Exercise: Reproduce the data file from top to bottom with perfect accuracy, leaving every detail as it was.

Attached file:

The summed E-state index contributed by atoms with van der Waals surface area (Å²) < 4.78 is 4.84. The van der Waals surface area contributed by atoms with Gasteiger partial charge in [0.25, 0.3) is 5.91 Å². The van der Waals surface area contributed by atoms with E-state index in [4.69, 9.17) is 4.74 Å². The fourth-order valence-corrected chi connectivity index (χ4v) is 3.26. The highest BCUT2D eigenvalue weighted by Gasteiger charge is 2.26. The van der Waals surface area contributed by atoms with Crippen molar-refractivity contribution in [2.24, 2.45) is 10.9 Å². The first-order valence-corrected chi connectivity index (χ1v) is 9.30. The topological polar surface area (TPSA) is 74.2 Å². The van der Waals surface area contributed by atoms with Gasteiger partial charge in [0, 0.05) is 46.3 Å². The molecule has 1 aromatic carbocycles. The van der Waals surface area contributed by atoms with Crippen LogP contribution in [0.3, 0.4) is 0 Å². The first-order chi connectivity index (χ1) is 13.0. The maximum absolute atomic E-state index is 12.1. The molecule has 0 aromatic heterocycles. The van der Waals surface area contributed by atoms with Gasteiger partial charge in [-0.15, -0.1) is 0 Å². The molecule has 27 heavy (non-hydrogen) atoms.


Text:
The summed E-state index contributed by atoms with van der Waals surface area (Å²) < 4.78 is 4.84. The van der Waals surface area contributed by atoms with Gasteiger partial charge in [0.25, 0.3) is 5.91 Å². The van der Waals surface area contributed by atoms with E-state index in [4.69, 9.17) is 4.74 Å². The fourth-order valence-corrected chi connectivity index (χ4v) is 3.26. The highest BCUT2D eigenvalue weighted by Gasteiger charge is 2.26. The van der Waals surface area contributed by atoms with Crippen molar-refractivity contribution in [2.24, 2.45) is 10.9 Å². The first-order valence-corrected chi connectivity index (χ1v) is 9.30. The topological polar surface area (TPSA) is 74.2 Å². The van der Waals surface area contributed by atoms with Gasteiger partial charge in [0, 0.05) is 46.3 Å². The molecule has 1 aromatic carbocycles. The van der Waals surface area contributed by atoms with Crippen LogP contribution in [0.3, 0.4) is 0 Å². The first-order chi connectivity index (χ1) is 13.0. The maximum absolute atomic E-state index is 12.1. The molecule has 0 aromatic heterocycles. The van der Waals surface area contributed by atoms with Gasteiger partial charge in [-0.15, -0.1) is 0 Å². The molecule has 27 heavy (non-hydrogen) atoms.